By Geoffrey Smith
Investing.com — Consumer sentiment in the U.S. is at its lowest ebb in 11 years after another sharp drop, according to the University of Michigan.
The university’s monthly survey showed the main index falling more than expected to 59.1 from 65.2 in the month through mid-April. The sub-indices assessing and both fell.
The one bright spot from the survey was that consumers’ over the next five years remained steady at 3.0%, suggesting that the Federal Reserve is no longer falling behind the curve in the public mind when it comes to bringing inflation down. Fed Chair Jerome Powell had indicated in an NPR radio interview on Thursday that he still doesn’t think it’s necessary to raise interest rates by more than half a percent att a time.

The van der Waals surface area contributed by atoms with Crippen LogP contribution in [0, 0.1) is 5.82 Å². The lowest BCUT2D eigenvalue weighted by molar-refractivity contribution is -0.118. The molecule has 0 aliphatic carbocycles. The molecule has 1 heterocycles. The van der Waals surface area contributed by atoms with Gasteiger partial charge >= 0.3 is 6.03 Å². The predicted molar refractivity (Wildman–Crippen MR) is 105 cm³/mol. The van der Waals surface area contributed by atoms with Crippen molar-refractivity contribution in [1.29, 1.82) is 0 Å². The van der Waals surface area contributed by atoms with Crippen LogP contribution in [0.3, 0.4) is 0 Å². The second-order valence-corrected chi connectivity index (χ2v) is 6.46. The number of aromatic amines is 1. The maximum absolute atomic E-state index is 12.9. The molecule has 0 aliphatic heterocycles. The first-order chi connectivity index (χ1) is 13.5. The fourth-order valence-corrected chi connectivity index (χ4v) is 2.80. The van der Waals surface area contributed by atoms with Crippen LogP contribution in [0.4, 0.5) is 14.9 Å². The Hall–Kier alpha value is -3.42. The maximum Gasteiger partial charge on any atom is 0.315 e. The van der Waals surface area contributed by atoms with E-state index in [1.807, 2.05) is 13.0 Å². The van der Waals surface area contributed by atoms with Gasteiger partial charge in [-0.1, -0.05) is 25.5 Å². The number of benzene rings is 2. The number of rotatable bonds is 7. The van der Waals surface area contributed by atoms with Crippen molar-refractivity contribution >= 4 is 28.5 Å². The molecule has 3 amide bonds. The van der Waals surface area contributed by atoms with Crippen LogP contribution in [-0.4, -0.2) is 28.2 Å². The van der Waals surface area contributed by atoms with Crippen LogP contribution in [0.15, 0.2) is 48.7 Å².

Data released earlier this week were interpreted as a tentative sign that year-on-year may have peaked at 8.5% in March, declining to 8.3% in April. For the next 12 months, consumers see inflation at around 5.4%, the university said.
The survey added to evidence suggesting that inflation, coupled with the depletion of pandemic-era savings, is weighing increasingly on sentiment, especially among lower-income segments. It also provided further evidence that consumers are reversing some of the spending patterns seen during the pandemic. Buying conditions for durables reached their lowest reading since the question began appearing on the monthly surveys in 1978, primarily due to high prices, the university said.
Declines in sentiment were “broad-based and visible across income, age, education, geography and political affiliation,” the university said.